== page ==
Proving Frustration: Onus on employers to have medical evidence before terminating disabled employeesNacaratto v. Costco, 2010 ONSC 2651
Mr. Nacaratto had worked as a return-to-vendor clerk for Costco in Ontario since 1990. Beginning in July
2002, he was absent from work and receiving short-term disability benefits for a depression-related illness.
That November, Mr. Nacaratto began receiving long-term disability benefits. These benefits were
terminated in May 2006. In January 2007, Mr. Nacaratto’s doctor wrote to Costco to inform them that he
was unable to predict when he would be able to return to work and that he was still undergoing psychiatric
treatment. In July 2007, Mr. Nacaratto’s employment with Costco was terminated and he received the
statutory minimum termination pay in Ontario, which was approximately 25 weeks salary. Mr. Nacaratto
successfully sued his former employer for wrongful dismissal and for damages for reasonable notice of his
A contract can become frustrated in some situations where it cannot be performed due to the inability of a party to perform its obligations because of some intervening circumstance beyond its control. In terminating Mr. Nacaratto’s employment, Costco alleged that his employment contract had become frustrated due to his ongoing illness and absence from work. However, the Ontario Superior Court found that, when an employee is on disability leave, employers have a duty to accommodate that employee and not terminate employment until there is a degree of certainty that the employee will be “unable to fulfill the basic obligations associated with the employment relationship for the foreseeable future.”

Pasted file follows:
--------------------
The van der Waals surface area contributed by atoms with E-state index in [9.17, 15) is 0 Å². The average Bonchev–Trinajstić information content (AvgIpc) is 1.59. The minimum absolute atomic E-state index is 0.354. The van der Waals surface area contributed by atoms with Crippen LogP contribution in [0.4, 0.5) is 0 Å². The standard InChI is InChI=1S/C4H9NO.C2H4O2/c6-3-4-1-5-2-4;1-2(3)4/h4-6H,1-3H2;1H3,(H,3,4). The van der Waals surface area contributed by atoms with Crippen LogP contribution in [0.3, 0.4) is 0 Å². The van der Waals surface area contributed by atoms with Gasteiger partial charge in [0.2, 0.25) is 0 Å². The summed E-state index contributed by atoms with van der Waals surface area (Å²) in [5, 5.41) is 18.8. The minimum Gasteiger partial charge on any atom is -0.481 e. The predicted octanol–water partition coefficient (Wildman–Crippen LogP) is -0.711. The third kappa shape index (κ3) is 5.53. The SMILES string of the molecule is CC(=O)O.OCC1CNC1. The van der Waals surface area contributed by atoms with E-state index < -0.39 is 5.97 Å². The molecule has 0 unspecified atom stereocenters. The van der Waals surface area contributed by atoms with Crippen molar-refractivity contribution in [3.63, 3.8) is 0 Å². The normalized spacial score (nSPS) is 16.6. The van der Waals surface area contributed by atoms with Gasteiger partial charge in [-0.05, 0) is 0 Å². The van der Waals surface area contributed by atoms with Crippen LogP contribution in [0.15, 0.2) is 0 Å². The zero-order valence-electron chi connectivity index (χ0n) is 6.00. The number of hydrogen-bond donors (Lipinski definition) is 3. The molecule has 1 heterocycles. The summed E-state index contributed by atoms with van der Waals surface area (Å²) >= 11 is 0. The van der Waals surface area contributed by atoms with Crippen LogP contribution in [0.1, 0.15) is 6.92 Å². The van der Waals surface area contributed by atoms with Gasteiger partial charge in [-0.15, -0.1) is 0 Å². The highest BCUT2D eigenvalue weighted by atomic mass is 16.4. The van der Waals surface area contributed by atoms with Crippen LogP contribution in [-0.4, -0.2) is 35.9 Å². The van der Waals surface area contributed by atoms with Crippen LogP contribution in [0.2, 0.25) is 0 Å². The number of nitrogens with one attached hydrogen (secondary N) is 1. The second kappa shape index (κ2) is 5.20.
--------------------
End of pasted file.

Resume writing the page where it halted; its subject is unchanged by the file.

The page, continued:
When alleging that an employee is unable to perform his or her employment obligations, the onus of proof is on the employer. In alleging that Mr. Nacaratto’s employment contract had been frustrated, Costco only had his doctor’s letter to rely upon. Mr. Nacaratto’s doctor had not offered any long-term prognosis on his condition – only stating that he was unable to make a prediction. the court rejected Costco’s argument that it could be inferred that Mr. Nacaratto would never be returning.
Although this appears to be a fairly high burden for the employer, there are opportunities for an employer to allege hardship or disruption. This will be easier to do where the employee holds a senior position and his or her absence cannot be tolerated for very long without great hardship or disruption ensuing. An absent employee with lesser responsibilities, however, will cause less disruption and must be afforded a longer period before frustration can be claimed. In Mr. Nacaratto’s case, the court found no evidence that Costco had suffered any hardship or disruption from his absence, and evidence of his inability to return was needed in order to claim frustration.
The Nacaratto case clearly illustrates that employers intending to terminate employees for lengthy absences must first have unambiguous medical evidence in hand before doing so. One can not simply infer that an employee is unlikely to return. However, this also means that the length of duration is of less importance, and in the right circumstances an employer who can obtain a clear opinion that an employee will not return, after even a short absence, may be able to claim frustration and terminate employment early on.